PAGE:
The principle investigator, Grant Bullock, M.D., Ph.D., F.A.C.P., is a Clinical Instructor and member of the Faculty in the Department of Pathology at the University of Virginia (UVA). This K08 will support this investigator's transition to scientific independence in the field of anemia research. THE ENVIRONMENT: UVA's Pathology Department within the UVA School of Medicine is part of a large well funded biomedical research center with state-of-the-art core facilities and faculty with a history of effectively training clinician scientists. THE MENTOR: Professor Adam Goldfarb, M.D., F.A.C.P., is an ideal scientific and career mentor because he is an experienced leader in the field of molecular and cellular hematology and also is an expert practicing hematopathologist. In addition, an advisory committee of clinician scientists will meet with the candidate to provide scientific and career advice. The institution, mentor and the advisory committee members are committed to the success of the candidate. CAREER DEVELOPMENT/TRAINING ACTIVITIES: This 4- year career development plan will complete Dr. Bullock's transition to scientific independence as an academic hematopathologist. Mentoring will be more focused and formal during the first 2 years of the award and maintained at a lower intensity during the last 2 years of the award to facilitate scientific growth. A major goal of the independent research strategy described in this proposal is to obtain R01 funding during the third year. RESEARCH PLAN: Erythropoietin (Epo) is an essential cytokine for efficient red blood cell (rbc) production. Iron deficiency suppresses Epo-mediated rbc production by an unknown mechanism and causes anemia despite elevated serum Epo levels. The Epo receptor (EpoR) generates both inhibitory and stimulatory signals that suppress or promote rbc production, respectively. Iron deficiency may suppress rbc production by enforcing inhibitory signals generated by the EpoR. In this proposal we will determine the effects of iron deficiency on EpoR signaling using in vivo mouse models and physiologically relevant human cell culture models of iron deficiency anemia. Anemia affects the quality of life and the life expectancy of millions of people in the U.S. Many patients are either intolerant or unresponsive to available treatments, so alternative strategies are needed. Understanding how iron deficiency alters EpoR signaling pathways will provide new therapeutic targets for future anemia treatment strategies.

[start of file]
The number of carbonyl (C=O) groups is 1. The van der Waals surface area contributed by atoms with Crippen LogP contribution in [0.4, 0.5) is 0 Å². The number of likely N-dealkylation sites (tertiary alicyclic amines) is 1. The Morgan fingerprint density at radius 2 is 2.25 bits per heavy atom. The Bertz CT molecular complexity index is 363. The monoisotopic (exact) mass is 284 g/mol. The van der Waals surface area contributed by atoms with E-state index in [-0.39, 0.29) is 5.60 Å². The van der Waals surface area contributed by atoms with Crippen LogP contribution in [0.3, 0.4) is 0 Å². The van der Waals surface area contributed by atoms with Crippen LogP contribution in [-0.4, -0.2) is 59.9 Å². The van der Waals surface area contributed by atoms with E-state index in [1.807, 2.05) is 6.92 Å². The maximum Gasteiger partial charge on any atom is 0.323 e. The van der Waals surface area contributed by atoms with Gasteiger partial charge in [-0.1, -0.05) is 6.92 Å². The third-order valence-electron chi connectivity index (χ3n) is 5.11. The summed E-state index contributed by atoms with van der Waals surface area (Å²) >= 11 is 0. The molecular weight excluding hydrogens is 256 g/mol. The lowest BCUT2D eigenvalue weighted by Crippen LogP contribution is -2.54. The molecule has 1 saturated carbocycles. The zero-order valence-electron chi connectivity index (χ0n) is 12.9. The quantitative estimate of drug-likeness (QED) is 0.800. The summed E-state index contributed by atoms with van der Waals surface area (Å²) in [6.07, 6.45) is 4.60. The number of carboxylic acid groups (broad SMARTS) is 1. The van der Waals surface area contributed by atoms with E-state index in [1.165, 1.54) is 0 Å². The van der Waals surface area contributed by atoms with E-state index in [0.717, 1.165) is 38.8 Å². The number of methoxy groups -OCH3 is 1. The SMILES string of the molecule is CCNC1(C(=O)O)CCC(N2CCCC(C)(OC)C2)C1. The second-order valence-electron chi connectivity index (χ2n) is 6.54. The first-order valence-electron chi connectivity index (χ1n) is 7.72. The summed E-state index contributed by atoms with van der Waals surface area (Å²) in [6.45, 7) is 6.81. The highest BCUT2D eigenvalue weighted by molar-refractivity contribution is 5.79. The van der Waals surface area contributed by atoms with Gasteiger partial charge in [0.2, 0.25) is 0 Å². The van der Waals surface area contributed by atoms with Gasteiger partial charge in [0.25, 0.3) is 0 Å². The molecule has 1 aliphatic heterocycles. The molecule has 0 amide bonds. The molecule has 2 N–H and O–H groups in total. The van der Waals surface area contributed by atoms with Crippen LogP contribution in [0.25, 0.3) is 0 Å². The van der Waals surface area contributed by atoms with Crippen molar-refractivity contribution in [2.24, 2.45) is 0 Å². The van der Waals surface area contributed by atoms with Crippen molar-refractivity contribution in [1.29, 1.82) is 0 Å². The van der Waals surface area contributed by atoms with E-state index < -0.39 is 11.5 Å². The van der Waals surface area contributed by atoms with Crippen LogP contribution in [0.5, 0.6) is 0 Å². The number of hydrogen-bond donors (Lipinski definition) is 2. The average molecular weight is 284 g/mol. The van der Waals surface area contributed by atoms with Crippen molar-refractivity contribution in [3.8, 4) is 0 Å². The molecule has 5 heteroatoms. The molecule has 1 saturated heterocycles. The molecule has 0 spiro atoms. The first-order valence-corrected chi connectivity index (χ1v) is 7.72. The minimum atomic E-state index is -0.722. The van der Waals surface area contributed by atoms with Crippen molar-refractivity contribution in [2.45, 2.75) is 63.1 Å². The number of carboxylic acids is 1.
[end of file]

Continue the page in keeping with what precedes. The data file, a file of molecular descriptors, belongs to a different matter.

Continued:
Anemia decreases the quality and the length of life of millions of people in the U.S. The growth factor erythropoietin (Epo) and the micronutrient iron are used to treat anemia, but these treatments do not help all anemic patients. Epo and iron can have harmful or fatal side-effects in some patients. This research study on the relationship between iron and Epo will provide new options for treating anemia.
|Richardson, Chanté L; Delehanty, Lorrie L; Bullock, Grant C et al. (2013) Isocitrate ameliorates anemia by suppressing the erythroid iron restriction response. J Clin Invest 123:3614-23|
|Delehanty, Lorrie L; Bullock, Grant C; Goldfarb, Adam N (2012) Protein kinase D-HDAC5 signaling regulates erythropoiesis and contributes to erythropoietin cross-talk with GATA1. Blood 120:4219-28|
|Talbot, Anne-Laure; Bullock, Grant C; Delehanty, Lorrie L et al. (2011) Aconitase regulation of erythropoiesis correlates with a novel licensing function in erythropoietin-induced ERK signaling. PLoS One 6:e23850|
|Bullock, Grant C; Delehanty, Lorrie L; Talbot, Anne-Laure et al. (2010) Iron control of erythroid development by a novel aconitase-associated regulatory pathway. Blood 116:97-108|